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Discussion Starter · #1 ·
Hi, I'm looking at an old sax, and i'm having a bit of confusion about it..
It's engraved with Cleveland Musical Instr. Cleve, D? Very scratched, very hard to tell. It has no other marking about King, HN White, Standard, nothing that, only the bit I mentioned. Serial # 40,6??, the zero is much smaller than the other digits for some reason. LOW PITCH (written, not abbreviated as LP). I noticed the little side guard around the tone hole directly above the thumb does look like one's I've seen on elderly King's, it's got perfect circles cut into it as a decoration. This is a split bell alto.
I'm wondering if this would follow the serial number lists I've seen, putting it mid 1940's, or if it's different, since there is no mention at all of HN White.
It's in a bad state of neglect, and would be a project for sure. I basically want something to practice repadding on, but that has hope of sounding decent if i'm successful.
I've read many threads here that the White/Cleveland student line saxes can be very decent players when properly set up, but I'm not sure this falls into that category, as I said, there's not mention of HN White on it anywhere.
I don't have pictures to post as of yet, I was hoping someone could chime in on some basic info based on how it's stenciled, and if it's a stand alone horn, or if not all "Cleveland" were marked HN White. To me, if it is a White, but just didn't get the extra engraving for some reason, that would tip the scales in it' favor that it's decent enough to sink my time into. I've looked for hours, and haven't turned up one picture of a sax that only has Cleveland on it, they all have HN White also. I've finallly given up and am now asking here for some help!
I'm not expecting it to magically turn into a Zephyr, but I can't find a review of an instrument labeled with only Cleveland Muscial Instru. I'd be more comfortable if it was associated with White, or if someone had a review of these Cleveland labeled saxes. The tone hole guard design seems promising to me, making me think it came from the same plant as White/King came from, but i don't know hardly anything about vintage saxes, so for all I know, that style pierced with circles is a common design, i simply don't know. I know Conn's style is their own, so have learned to recognize their stencils by their pierced guard and the Mercedes cage, but i'm trying to learn more, and i've read that White/Cleveland saxes have good potential, they have a following and that many are pleased with their student grade saxes, that sound like they were built to a higher standard. I know not all agree, but many do.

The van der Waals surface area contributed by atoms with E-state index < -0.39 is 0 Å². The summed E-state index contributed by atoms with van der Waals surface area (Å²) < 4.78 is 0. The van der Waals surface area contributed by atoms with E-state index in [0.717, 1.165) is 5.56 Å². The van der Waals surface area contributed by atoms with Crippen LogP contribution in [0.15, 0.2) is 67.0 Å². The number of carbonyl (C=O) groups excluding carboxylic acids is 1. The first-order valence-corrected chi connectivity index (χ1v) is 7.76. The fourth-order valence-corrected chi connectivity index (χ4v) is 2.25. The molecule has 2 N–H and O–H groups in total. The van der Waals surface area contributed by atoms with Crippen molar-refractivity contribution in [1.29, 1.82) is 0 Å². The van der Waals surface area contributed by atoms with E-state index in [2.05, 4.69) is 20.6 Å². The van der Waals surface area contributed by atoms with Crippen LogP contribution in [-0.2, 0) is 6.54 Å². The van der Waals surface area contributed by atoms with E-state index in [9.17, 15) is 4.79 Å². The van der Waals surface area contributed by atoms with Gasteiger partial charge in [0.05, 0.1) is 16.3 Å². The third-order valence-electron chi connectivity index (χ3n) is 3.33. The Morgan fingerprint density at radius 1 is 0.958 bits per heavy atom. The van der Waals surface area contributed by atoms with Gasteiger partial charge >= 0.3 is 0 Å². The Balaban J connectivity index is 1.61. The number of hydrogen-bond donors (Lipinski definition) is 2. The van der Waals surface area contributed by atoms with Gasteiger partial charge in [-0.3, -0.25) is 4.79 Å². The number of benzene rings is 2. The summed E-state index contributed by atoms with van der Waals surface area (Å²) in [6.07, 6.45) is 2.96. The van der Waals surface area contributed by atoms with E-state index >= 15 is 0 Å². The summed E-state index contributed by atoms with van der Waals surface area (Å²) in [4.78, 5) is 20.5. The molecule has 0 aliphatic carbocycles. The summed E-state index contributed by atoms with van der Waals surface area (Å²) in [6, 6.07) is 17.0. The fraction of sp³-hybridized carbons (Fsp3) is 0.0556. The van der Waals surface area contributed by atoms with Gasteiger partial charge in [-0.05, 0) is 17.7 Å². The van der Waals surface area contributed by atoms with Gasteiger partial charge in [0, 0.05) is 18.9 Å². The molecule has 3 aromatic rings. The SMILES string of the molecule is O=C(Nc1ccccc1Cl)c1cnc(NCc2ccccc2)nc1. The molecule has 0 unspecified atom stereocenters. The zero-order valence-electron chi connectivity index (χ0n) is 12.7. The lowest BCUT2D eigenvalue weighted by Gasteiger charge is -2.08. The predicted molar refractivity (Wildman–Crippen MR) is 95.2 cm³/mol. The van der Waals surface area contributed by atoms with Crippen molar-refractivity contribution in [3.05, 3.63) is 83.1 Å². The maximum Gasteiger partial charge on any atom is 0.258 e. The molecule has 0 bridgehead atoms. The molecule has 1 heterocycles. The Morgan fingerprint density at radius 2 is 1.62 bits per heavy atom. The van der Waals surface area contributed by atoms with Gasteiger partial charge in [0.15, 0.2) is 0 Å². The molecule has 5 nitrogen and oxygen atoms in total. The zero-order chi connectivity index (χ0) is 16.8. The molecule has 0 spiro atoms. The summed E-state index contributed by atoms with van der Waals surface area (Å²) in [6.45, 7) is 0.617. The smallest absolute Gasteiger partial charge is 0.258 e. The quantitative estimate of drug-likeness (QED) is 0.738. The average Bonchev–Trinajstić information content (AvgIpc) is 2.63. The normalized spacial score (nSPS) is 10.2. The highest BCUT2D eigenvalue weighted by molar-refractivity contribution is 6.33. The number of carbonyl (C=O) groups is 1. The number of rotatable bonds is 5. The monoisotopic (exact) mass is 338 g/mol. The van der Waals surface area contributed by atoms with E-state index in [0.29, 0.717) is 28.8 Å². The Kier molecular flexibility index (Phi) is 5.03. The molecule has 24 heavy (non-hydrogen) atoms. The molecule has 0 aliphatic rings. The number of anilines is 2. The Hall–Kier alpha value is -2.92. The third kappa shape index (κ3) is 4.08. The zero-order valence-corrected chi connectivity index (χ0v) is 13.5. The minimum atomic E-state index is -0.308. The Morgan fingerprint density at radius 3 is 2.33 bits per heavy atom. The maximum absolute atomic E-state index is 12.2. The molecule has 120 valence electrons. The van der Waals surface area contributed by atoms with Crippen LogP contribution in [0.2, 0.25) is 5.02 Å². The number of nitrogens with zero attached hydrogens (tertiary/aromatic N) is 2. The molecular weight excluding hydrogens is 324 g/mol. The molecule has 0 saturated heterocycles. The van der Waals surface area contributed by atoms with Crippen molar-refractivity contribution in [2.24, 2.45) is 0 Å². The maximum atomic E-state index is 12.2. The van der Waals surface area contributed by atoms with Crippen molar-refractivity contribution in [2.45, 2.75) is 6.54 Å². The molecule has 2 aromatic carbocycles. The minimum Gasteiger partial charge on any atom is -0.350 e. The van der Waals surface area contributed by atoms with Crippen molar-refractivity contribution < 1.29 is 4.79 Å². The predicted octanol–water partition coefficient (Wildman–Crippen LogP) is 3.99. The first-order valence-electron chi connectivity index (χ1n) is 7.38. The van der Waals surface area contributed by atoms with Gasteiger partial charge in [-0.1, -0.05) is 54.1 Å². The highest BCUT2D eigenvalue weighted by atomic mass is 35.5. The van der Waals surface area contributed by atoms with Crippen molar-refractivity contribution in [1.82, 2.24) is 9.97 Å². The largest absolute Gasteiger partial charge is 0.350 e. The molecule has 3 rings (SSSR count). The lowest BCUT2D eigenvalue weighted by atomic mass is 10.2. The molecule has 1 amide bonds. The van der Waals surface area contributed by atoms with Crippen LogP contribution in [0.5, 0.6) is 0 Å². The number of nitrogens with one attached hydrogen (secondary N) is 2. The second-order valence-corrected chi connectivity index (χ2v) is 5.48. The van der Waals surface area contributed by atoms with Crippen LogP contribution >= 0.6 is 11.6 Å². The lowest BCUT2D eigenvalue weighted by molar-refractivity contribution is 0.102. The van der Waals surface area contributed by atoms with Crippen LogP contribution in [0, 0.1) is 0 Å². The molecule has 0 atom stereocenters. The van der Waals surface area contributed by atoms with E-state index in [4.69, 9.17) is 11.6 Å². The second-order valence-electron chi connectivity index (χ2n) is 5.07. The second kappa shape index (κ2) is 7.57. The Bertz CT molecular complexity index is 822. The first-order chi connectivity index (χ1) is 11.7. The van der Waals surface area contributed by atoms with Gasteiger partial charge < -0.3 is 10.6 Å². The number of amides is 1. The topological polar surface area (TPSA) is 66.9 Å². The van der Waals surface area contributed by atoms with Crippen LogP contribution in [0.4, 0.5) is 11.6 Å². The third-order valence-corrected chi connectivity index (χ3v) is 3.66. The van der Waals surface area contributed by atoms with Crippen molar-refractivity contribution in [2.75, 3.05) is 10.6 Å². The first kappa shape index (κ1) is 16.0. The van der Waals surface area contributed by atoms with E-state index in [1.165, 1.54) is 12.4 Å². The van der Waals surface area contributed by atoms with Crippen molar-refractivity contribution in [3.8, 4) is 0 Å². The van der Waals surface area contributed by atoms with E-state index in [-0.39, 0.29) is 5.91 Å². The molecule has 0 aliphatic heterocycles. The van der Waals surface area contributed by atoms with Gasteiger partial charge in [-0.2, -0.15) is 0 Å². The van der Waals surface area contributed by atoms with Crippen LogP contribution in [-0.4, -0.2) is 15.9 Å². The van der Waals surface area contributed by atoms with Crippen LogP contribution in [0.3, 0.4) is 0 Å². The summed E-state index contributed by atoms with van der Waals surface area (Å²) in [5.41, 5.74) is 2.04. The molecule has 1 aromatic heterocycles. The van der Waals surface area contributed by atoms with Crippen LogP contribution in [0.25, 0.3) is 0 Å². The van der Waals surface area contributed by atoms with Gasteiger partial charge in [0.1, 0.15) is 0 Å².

So Cleveland is the only maker marks, but the key guard looks like a king. Any ideas????
Thanks for any help, Lisa
 

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I have a King alto from the era depicted in those saxpic photos. It is not marked LOW PITCH or LP, has a "Pat'd Pend" stamp just above the serial number which is stamped in a straight line on the back of the tube, which is just above where the bow attaches to the body. It is clearly marked H.N. White, etc.

By serial number, mine dates to 1925. King altos of that era had an odd upper-octave-lever placement (off to the left side) and the upper-octave vent was canted to the right a bit. Also, the G# vent was on the back of the tube. So, in addition to the design of the pad cups as pointed out by Bruce, look for the things I pointed out. I just played mine - no reso pads and it really speaks. DAVE
 

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Discussion Starter · #4 ·
Hi, thanks for the replies. Going by the pics, it seems to have pointed key cups, it's a bit hard to tell. The octave key is lined up with the thumb rest button, but the vent is to the right from what i can tell.
I'm going to say though it isn't marked as a White, it is a White.
Lisa
 

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Are you sure on the serial number? The "Cleveland Musical Instrument Co." name ended in 1937 or 1938 in the C-37000 serial number range, and split bell keys went away in 1936.
 

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Discussion Starter · #6 ·
I'm quite sure of the serial number. The last two digits are a debatable, as to whether it's an 84 or 34, but there is no C in the serial number at all. It's definitely 40,684 or 634, no letters.
I've kind of given up on it, as it's missing the neck, and upon advice from others, better projects can be had, though there's that part of me that still wants to "rescue" it.
Lisa
 
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